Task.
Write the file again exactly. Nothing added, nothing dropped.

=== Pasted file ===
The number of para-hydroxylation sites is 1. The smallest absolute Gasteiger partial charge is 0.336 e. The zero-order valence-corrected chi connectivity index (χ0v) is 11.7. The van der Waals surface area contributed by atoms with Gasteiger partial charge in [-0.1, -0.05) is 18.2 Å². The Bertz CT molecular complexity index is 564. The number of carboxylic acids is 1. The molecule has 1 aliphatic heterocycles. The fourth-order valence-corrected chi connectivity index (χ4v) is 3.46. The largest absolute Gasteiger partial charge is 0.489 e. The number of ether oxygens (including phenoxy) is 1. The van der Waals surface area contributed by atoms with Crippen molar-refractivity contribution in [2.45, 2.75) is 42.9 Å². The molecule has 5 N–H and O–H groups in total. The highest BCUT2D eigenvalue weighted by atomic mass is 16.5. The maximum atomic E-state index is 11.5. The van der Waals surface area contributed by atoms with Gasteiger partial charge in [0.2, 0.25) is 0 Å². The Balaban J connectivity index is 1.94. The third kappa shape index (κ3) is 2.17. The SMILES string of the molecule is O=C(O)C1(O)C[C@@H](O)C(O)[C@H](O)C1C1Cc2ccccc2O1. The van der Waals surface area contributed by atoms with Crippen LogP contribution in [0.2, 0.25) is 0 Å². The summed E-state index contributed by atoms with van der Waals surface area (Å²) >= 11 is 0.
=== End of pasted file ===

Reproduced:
The number of para-hydroxylation sites is 1. The smallest absolute Gasteiger partial charge is 0.336 e. The zero-order valence-corrected chi connectivity index (χ0v) is 11.7. The van der Waals surface area contributed by atoms with Gasteiger partial charge in [-0.1, -0.05) is 18.2 Å². The Bertz CT molecular complexity index is 564. The number of carboxylic acids is 1. The molecule has 1 aliphatic heterocycles. The fourth-order valence-corrected chi connectivity index (χ4v) is 3.46. The largest absolute Gasteiger partial charge is 0.489 e. The number of ether oxygens (including phenoxy) is 1. The van der Waals surface area contributed by atoms with Crippen molar-refractivity contribution in [2.45, 2.75) is 42.9 Å². The molecule has 5 N–H and O–H groups in total. The highest BCUT2D eigenvalue weighted by atomic mass is 16.5. The maximum atomic E-state index is 11.5. The van der Waals surface area contributed by atoms with Gasteiger partial charge in [0.2, 0.25) is 0 Å². The Balaban J connectivity index is 1.94. The third kappa shape index (κ3) is 2.17. The SMILES string of the molecule is O=C(O)C1(O)C[C@@H](O)C(O)[C@H](O)C1C1Cc2ccccc2O1. The van der Waals surface area contributed by atoms with Crippen LogP contribution in [0.2, 0.25) is 0 Å². The summed E-state index contributed by atoms with van der Waals surface area (Å²) >= 11 is 0.